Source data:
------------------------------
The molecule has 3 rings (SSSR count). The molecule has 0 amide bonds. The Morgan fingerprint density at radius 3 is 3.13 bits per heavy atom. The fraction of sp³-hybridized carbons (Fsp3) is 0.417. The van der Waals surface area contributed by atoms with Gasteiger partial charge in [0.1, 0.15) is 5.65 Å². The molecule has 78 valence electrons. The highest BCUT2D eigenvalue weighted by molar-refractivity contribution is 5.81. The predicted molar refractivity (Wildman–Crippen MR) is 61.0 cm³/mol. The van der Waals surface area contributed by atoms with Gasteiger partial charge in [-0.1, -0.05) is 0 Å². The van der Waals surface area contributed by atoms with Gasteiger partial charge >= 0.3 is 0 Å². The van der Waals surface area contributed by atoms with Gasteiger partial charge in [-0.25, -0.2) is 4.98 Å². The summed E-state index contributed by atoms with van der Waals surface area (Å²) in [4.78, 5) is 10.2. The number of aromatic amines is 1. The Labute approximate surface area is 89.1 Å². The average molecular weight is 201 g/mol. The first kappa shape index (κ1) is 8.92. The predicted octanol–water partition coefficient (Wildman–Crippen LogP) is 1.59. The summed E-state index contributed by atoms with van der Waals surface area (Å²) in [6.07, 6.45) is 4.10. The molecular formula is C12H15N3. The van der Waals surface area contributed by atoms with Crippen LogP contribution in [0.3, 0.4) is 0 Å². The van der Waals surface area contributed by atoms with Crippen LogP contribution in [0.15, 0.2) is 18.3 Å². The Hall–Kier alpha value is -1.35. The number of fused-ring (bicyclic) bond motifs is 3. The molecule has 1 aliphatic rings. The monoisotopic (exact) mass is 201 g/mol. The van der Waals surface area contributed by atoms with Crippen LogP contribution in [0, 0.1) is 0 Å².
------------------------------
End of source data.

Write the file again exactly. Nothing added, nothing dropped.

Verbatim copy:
The molecule has 3 rings (SSSR count). The molecule has 0 amide bonds. The Morgan fingerprint density at radius 3 is 3.13 bits per heavy atom. The fraction of sp³-hybridized carbons (Fsp3) is 0.417. The van der Waals surface area contributed by atoms with Gasteiger partial charge in [0.1, 0.15) is 5.65 Å². The molecule has 78 valence electrons. The highest BCUT2D eigenvalue weighted by molar-refractivity contribution is 5.81. The predicted molar refractivity (Wildman–Crippen MR) is 61.0 cm³/mol. The van der Waals surface area contributed by atoms with Gasteiger partial charge in [-0.1, -0.05) is 0 Å². The van der Waals surface area contributed by atoms with Gasteiger partial charge >= 0.3 is 0 Å². The van der Waals surface area contributed by atoms with Gasteiger partial charge in [-0.25, -0.2) is 4.98 Å². The summed E-state index contributed by atoms with van der Waals surface area (Å²) in [4.78, 5) is 10.2. The number of aromatic amines is 1. The Labute approximate surface area is 89.1 Å². The average molecular weight is 201 g/mol. The first kappa shape index (κ1) is 8.92. The predicted octanol–water partition coefficient (Wildman–Crippen LogP) is 1.59. The summed E-state index contributed by atoms with van der Waals surface area (Å²) in [6.07, 6.45) is 4.10. The molecular formula is C12H15N3. The van der Waals surface area contributed by atoms with Crippen LogP contribution in [0.3, 0.4) is 0 Å². The van der Waals surface area contributed by atoms with Crippen LogP contribution in [0.15, 0.2) is 18.3 Å². The Hall–Kier alpha value is -1.35. The number of fused-ring (bicyclic) bond motifs is 3. The molecule has 1 aliphatic rings. The monoisotopic (exact) mass is 201 g/mol. The van der Waals surface area contributed by atoms with Crippen LogP contribution in [0, 0.1) is 0 Å².